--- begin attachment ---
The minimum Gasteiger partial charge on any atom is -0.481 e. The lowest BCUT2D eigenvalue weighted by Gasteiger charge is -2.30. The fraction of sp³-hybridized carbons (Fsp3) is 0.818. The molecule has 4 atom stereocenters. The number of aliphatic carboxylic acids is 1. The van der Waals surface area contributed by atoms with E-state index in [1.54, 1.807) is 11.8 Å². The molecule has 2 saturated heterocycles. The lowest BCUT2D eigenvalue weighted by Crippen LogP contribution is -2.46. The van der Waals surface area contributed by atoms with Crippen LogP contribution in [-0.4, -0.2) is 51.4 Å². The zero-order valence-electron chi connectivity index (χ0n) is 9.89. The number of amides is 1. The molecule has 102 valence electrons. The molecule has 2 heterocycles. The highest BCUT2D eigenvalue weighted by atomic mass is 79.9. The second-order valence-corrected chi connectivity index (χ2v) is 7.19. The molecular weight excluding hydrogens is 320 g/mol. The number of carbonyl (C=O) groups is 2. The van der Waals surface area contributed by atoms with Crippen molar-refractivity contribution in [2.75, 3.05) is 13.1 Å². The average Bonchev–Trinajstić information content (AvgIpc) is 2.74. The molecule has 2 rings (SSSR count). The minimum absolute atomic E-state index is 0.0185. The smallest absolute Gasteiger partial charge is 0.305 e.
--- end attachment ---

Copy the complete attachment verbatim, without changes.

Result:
The minimum Gasteiger partial charge on any atom is -0.481 e. The lowest BCUT2D eigenvalue weighted by Gasteiger charge is -2.30. The fraction of sp³-hybridized carbons (Fsp3) is 0.818. The molecule has 4 atom stereocenters. The number of aliphatic carboxylic acids is 1. The van der Waals surface area contributed by atoms with E-state index in [1.54, 1.807) is 11.8 Å². The molecule has 2 saturated heterocycles. The lowest BCUT2D eigenvalue weighted by Crippen LogP contribution is -2.46. The van der Waals surface area contributed by atoms with Crippen LogP contribution in [-0.4, -0.2) is 51.4 Å². The zero-order valence-electron chi connectivity index (χ0n) is 9.89. The number of amides is 1. The molecule has 102 valence electrons. The molecule has 2 heterocycles. The highest BCUT2D eigenvalue weighted by atomic mass is 79.9. The second-order valence-corrected chi connectivity index (χ2v) is 7.19. The molecular weight excluding hydrogens is 320 g/mol. The number of carbonyl (C=O) groups is 2. The van der Waals surface area contributed by atoms with Crippen molar-refractivity contribution in [2.75, 3.05) is 13.1 Å². The average Bonchev–Trinajstić information content (AvgIpc) is 2.74. The molecule has 2 rings (SSSR count). The minimum absolute atomic E-state index is 0.0185. The smallest absolute Gasteiger partial charge is 0.305 e.